• Excellent suggestion Carlos. Everyone is talking about Redford swanning all over the world at the taxpayer’s expense (and by everyone, I mean everyone, my 80-something mother who lives in BC was talking to me about it just 30 minutes ago). I’d suggest we send Redford an outraged email with copies to Doug Horner and Dave Hancock, the party power brokers. That will get the party’s attention.
        BTW I’m really enjoying the dialogue you and David are having on other issues, keep it going!

      • carlosbeca says:

        Susan if you are going to write another letter please count me in. I know you can write a way more powerful letter than I can.
        Thank you for allowing the discussion.

      • Thanks Carlos. Will do.

  7. David Grant says:

    Well done Carlos for focusing on the corruption issue in this province. I am always surprised that people in this province as always quick to point to corruption in Ottawa or other provinces but some how our province is pure and clean. I would to Carlos point that the next time someone mentions the corruption is bad in say Quebec as revealed by Charbonneau, they should mention the fact one of this government’s funder is a man who exploited the Monterey home care workers by taking 30% of the money he was given by Alberta Health Services to pay the workers for himself. This was only remedied by an active campaign by AUPE(full disclosure I am a member of local 52)and a fair contract was negotiated. To turn to the issue at hand, Susan is right about the lack of outrage. I think Canadians like American friends have become somewhat deferential to giving up their privacy for a little security after 9/11. What it will take to change is when this information is used by a government or private entity for a nefarious purpose and then it will hit home.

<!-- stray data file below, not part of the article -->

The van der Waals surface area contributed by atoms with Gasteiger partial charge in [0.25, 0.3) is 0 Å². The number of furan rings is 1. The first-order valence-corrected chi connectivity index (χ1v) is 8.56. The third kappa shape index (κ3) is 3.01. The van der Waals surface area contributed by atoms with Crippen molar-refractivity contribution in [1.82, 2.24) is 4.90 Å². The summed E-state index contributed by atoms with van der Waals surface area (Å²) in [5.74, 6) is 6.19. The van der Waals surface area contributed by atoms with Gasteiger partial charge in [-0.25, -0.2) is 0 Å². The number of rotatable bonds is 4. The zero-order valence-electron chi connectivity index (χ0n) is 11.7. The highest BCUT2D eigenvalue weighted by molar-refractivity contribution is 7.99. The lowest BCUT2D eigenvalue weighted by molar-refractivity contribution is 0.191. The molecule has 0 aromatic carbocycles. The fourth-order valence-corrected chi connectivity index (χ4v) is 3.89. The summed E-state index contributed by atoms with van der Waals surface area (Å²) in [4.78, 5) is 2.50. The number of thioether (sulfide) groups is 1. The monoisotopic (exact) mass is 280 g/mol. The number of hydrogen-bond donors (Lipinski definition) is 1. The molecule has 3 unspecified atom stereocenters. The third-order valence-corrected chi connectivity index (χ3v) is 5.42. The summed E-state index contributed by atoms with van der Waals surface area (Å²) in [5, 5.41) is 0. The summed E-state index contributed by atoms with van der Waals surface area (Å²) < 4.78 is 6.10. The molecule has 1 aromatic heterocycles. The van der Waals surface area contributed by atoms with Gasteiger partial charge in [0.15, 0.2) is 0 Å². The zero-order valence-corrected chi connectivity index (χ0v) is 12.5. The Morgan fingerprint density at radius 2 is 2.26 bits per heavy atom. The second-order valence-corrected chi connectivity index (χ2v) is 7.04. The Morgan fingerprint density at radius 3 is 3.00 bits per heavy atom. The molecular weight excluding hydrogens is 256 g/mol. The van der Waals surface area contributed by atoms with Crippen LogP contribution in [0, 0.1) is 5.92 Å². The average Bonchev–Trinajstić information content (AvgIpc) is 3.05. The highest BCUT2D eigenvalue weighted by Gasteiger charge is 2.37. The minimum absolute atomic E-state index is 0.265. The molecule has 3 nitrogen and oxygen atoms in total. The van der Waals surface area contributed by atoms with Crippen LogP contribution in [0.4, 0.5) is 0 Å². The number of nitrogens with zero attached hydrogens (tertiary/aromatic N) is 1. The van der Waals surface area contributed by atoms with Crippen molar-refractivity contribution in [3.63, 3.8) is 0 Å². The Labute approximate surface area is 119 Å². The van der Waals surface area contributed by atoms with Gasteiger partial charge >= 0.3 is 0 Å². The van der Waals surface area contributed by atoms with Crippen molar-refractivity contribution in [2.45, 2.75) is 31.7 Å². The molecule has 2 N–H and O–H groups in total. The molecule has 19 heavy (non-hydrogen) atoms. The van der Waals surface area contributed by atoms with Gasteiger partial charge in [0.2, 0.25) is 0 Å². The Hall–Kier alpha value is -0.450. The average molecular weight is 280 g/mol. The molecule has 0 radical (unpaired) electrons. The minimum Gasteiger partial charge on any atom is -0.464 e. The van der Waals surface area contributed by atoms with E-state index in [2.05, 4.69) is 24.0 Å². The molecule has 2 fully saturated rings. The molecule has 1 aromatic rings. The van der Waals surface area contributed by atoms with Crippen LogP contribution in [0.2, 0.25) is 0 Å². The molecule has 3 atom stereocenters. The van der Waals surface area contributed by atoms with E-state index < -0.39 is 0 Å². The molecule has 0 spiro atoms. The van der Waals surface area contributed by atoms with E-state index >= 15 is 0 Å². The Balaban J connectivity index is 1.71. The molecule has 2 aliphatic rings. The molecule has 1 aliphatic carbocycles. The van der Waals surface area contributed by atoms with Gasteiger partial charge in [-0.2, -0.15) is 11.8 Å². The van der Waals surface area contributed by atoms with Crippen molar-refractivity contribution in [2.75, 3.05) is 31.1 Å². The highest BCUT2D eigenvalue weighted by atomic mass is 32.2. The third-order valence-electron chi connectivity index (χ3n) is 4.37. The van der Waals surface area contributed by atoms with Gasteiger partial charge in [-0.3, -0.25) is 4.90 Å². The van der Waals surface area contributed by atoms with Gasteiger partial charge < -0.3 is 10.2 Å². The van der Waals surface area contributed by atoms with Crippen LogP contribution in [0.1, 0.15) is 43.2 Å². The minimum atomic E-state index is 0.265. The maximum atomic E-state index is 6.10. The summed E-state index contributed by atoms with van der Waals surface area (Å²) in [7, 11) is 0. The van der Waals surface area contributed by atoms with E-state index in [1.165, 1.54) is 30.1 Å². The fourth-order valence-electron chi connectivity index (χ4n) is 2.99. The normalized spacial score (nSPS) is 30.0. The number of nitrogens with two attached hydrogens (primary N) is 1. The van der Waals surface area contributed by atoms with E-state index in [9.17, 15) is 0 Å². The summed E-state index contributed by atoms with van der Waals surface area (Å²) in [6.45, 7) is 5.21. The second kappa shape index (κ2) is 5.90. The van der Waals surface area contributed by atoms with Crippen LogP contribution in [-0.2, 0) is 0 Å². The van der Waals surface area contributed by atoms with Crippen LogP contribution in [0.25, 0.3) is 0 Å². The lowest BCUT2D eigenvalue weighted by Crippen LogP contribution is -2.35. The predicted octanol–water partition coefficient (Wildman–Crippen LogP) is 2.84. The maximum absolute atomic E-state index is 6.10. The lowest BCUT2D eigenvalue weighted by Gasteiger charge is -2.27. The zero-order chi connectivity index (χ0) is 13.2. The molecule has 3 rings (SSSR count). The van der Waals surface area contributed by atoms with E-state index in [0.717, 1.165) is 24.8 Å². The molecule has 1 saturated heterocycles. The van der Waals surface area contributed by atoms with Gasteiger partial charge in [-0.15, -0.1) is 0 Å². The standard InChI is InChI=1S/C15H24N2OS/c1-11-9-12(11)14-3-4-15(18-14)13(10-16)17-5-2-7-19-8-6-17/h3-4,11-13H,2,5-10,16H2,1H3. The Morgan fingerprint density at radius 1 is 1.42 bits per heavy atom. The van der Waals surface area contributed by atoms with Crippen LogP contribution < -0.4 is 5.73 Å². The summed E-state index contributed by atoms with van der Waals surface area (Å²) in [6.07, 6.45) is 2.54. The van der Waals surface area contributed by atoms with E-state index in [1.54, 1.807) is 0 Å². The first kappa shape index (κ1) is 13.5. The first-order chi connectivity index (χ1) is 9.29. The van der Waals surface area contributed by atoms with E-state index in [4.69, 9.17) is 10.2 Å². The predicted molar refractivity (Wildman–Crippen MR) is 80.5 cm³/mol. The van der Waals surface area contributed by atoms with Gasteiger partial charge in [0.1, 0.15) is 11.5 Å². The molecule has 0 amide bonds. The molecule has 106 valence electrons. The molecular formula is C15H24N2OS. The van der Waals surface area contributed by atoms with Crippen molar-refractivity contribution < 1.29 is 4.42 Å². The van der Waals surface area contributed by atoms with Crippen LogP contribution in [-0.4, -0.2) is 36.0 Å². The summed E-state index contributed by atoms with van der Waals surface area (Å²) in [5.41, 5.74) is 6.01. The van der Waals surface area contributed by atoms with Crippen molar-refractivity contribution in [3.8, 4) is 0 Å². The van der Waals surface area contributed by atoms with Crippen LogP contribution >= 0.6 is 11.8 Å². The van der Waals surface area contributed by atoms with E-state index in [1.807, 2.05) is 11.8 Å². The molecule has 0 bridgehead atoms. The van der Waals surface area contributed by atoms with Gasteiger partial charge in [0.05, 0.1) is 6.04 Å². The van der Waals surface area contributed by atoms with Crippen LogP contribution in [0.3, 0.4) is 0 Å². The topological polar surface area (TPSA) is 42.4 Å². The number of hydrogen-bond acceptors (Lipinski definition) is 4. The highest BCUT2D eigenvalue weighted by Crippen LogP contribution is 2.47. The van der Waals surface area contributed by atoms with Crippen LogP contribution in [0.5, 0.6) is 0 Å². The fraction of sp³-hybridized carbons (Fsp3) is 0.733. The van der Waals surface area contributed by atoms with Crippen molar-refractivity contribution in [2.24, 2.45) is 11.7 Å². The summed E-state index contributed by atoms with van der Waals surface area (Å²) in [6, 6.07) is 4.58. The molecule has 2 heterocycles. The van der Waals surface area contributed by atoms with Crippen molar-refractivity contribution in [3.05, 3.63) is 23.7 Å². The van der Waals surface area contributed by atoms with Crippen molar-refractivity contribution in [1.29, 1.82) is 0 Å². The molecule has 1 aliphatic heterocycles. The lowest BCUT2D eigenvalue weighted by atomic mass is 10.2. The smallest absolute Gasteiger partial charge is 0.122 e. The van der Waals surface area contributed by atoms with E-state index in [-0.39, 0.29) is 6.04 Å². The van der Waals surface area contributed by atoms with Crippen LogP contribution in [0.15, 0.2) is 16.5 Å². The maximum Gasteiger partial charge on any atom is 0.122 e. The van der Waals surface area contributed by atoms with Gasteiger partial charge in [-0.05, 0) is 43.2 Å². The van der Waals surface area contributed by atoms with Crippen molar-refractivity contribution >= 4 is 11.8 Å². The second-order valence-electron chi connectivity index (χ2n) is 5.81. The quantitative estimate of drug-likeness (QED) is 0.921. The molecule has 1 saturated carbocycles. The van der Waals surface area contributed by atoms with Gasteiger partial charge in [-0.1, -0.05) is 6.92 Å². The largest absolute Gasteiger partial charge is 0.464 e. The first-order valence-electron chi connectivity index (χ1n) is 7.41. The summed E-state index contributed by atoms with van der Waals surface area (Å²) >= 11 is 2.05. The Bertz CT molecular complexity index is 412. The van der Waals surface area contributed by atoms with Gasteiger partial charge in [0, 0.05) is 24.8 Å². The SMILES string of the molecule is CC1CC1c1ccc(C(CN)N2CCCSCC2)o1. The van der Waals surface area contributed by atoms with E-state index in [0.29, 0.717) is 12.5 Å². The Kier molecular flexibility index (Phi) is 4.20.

8. carlosbeca says:

    David I could not agree more. The Monterey case and others is just showing us that we are not any different than anybody else. Unfortunately, the fact that we have become rich and organized country due to the wisdom and patriotism of past leaders is making us careless, greedy and moving in the wrong direction. I have to say that Unions have also contributed to this situation with unreal demands in the past but the province would have been a disaster without them. They need to adjust to different times and just like the rest of us start thinking more about a sustainable fairer future rather than just owning everything our pampered brains want.

    • David Grant says:

      I would disagree with you Carlos in saying that unions have become made the situation worse. When I think of the last few contracts, we either a very small increase 3% or no increase at all. The increases we did get in the boom didn’t match the huge cost of living increase. You maybe right about other unions, perhaps Quebec, but I don’t think that is applies to the situation, in my humble opinion or not so humble opinion. The power of unions in this province is quite laughable. Unions don’t have the right to strike and now with Bills 45 and 46, the right to collective bargaining has been taken away.

  9. Carlos Beca says: